evaporated along with the energy-trading giants profits. Amid the rubble of
Enrons bankruptcy, some of Chicagos most prominent corporate and civic
names are now moving to find a replacement for Enron, who had sold them con-
tracts worth hundreds of millions of dollars stretching over several years or
more. 5
The Enron bankruptcy has been followed by major financial setbacks for other
market participants.6 This could lead to more mergers, a consequent reduction in
the number of electricity suppliers, and a slowdown in the building of new gener-
ating facilities. If there is an insufficient number of sellers to make markets com-
petitive, this could have serious future policy impacts.
If, as Enron asserted, it was stabilizing energy prices in the forward markets, it
remains unclear whether future electricity and natural gas prices will become more
volatile, and whether the wholesale markets will be characterized by more frequent
periods of boom and bust. Such volatility could cause new problems down the road
for both business and residential consumers.
The majority of states that have not restructured their electric industries as urged
by Enron are now even more reluctant to accept on faith that if they allow their
utilities to sell off their generating plants, the market participants like Enron and
generators like Mirant and Reliant will actually provide the future supply and price
stability needed. Similarly, consumers may have even less appetite to risk the major
rate instability and price increases experienced in California and New York, for rel-
atively little in the way of promised savings.
The larger question for Congress is whether the public can have confidence that
federally approved wholesale markets and market-based rates are free from stra-
tegic bidding, gaming or manipulation. Market-based rates established in or influ-
enced by federally approved spot markets must yield results as good or better than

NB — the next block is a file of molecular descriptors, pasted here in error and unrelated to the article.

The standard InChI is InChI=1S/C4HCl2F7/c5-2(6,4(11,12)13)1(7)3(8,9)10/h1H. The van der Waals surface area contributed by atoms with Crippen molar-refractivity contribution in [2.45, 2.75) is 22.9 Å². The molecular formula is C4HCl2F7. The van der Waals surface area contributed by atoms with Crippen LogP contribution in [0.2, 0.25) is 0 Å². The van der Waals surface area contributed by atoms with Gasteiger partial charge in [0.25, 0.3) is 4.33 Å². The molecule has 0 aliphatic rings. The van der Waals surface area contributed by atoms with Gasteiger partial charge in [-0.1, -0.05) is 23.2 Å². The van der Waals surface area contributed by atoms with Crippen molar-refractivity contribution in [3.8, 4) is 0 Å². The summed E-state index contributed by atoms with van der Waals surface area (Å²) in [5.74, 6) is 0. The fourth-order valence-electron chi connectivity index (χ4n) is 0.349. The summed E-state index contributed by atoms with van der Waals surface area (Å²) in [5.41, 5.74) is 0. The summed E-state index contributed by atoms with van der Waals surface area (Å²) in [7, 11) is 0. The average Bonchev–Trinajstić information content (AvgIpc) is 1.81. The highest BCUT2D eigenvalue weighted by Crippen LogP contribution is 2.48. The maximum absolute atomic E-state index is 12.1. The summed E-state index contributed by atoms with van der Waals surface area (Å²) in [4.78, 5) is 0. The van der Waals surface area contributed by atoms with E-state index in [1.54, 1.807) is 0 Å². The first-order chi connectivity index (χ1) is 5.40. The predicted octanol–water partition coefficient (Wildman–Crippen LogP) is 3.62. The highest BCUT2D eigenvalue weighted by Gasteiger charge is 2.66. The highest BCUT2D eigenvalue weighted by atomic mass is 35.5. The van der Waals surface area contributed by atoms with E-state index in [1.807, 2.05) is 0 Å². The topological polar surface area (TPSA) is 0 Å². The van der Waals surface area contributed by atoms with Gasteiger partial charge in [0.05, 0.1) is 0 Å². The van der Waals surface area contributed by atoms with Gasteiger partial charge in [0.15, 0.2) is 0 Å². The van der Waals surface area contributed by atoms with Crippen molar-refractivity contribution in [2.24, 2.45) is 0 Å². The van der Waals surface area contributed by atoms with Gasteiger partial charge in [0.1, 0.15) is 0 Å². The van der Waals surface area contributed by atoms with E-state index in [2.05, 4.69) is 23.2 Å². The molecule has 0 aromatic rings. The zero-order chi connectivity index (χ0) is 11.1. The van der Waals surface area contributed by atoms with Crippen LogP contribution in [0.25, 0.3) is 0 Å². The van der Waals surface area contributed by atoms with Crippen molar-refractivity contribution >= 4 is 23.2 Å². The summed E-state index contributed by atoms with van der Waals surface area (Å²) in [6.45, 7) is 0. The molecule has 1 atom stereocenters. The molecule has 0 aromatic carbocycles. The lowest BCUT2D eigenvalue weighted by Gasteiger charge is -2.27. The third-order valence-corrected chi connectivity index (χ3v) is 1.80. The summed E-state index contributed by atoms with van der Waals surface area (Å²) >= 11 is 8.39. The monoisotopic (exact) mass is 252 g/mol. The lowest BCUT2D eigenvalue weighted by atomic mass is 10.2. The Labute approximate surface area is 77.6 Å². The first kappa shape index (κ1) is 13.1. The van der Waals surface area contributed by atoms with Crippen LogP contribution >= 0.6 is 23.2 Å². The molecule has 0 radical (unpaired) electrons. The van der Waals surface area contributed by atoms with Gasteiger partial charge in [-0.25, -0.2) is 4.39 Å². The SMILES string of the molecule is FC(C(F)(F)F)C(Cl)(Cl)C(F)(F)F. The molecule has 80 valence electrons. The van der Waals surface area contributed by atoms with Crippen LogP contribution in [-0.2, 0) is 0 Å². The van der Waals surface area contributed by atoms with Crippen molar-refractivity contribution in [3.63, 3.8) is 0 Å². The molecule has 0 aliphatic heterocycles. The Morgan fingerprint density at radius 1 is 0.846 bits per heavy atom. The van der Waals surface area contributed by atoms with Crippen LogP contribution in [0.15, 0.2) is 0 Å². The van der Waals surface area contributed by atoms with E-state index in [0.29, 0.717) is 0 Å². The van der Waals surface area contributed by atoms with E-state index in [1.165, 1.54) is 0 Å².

traditional cost based regulation to satisfy the existing statutory command to estab-
lish reasonable rates.
At Enrons urgings, heavy reliance was prematurely placed on some markets
flawed in design, vulnerable to market power, and without effective remedies. Enron
is currently under state and federal investigation to determine whether it and oth-
ers manipulated the markets to drive California ISO energy prices up to unprece-
dented levels in 2000 and 2001. Congress should lend its powers to see that this
issue is cleared up.

4 See Report of Investigation By the Special Investigative Committee of the Board of Directors
of Enron Corp. (Powers Report), p. 5 (Feb. 1, 2002).
5 Enrons Former Customers Try to Find a Replacement, Chicago Tribune, Feb. 8, 2002.
6 See, e.g., Reliant Energy Unit Startles Market with Accounting Issue, Houston Chronicle
Feb. 6, 2002 ([T]he accounting problem involves purchases of natural gas and electric power
that were made by its wholesale energy group); Utility Company Mirant Tries to Recover from
Enron Debacle, Economic Downturn, Atlanta Journal Constitution, Feb. 11, 2002 (Its stock
price has lost about 80 percent of its value from its high point). Copies of these articles are
attached.

VerDate 11-MAY-2000 14:14 Jun 07, 2002 Jkt 078864 PO 00000 Frm 00134 Fmt 6633 Sfmt 6621 W:\DISC\77988 pfrm09 PsN: 77988
131
The theoretical goal of the spot markets is that competing generators will bid to
sell their output at their marginal running costs, recovering their investment and
earning a fair return to the extent their plant is more efficient than the least effi-
cient unit called to run at any particular time. A major flaw detected in the spot
market models, however, is that strategic bidding (gaming) can readily occur, even
at non-peak times by sellers who do not have a large market share. Despite this,
markets are being approved with too few sellers using obsolete or inapplicable
screens to test for anti-trust compliance.